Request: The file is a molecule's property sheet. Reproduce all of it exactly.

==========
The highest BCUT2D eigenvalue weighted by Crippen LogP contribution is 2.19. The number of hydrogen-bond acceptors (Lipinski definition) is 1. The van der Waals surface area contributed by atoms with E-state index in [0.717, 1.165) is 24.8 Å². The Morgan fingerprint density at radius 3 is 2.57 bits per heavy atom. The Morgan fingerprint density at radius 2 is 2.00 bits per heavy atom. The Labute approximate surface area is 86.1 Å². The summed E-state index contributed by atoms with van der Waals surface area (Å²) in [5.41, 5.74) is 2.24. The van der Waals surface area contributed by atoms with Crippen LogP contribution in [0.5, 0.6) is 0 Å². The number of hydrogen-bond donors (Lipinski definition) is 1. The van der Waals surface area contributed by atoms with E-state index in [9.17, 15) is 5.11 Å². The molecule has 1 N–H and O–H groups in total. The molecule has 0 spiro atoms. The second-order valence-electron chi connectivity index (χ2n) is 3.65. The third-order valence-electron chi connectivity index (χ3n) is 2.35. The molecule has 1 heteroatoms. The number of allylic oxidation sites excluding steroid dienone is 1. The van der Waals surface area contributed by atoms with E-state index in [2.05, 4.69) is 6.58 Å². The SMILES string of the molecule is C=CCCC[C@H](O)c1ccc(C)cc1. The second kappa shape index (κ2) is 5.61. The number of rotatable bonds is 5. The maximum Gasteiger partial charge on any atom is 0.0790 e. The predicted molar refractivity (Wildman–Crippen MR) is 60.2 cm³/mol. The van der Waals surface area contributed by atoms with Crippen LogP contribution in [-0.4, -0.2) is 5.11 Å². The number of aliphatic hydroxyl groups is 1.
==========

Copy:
The highest BCUT2D eigenvalue weighted by Crippen LogP contribution is 2.19. The number of hydrogen-bond acceptors (Lipinski definition) is 1. The van der Waals surface area contributed by atoms with E-state index in [0.717, 1.165) is 24.8 Å². The Morgan fingerprint density at radius 3 is 2.57 bits per heavy atom. The Morgan fingerprint density at radius 2 is 2.00 bits per heavy atom. The Labute approximate surface area is 86.1 Å². The summed E-state index contributed by atoms with van der Waals surface area (Å²) in [5.41, 5.74) is 2.24. The van der Waals surface area contributed by atoms with Crippen LogP contribution in [0.5, 0.6) is 0 Å². The number of hydrogen-bond donors (Lipinski definition) is 1. The van der Waals surface area contributed by atoms with E-state index in [9.17, 15) is 5.11 Å². The molecule has 1 N–H and O–H groups in total. The molecule has 0 spiro atoms. The second-order valence-electron chi connectivity index (χ2n) is 3.65. The third-order valence-electron chi connectivity index (χ3n) is 2.35. The molecule has 1 heteroatoms. The number of allylic oxidation sites excluding steroid dienone is 1. The van der Waals surface area contributed by atoms with E-state index in [2.05, 4.69) is 6.58 Å². The SMILES string of the molecule is C=CCCC[C@H](O)c1ccc(C)cc1. The second kappa shape index (κ2) is 5.61. The number of rotatable bonds is 5. The maximum Gasteiger partial charge on any atom is 0.0790 e. The predicted molar refractivity (Wildman–Crippen MR) is 60.2 cm³/mol. The van der Waals surface area contributed by atoms with Crippen LogP contribution in [-0.4, -0.2) is 5.11 Å². The number of aliphatic hydroxyl groups is 1.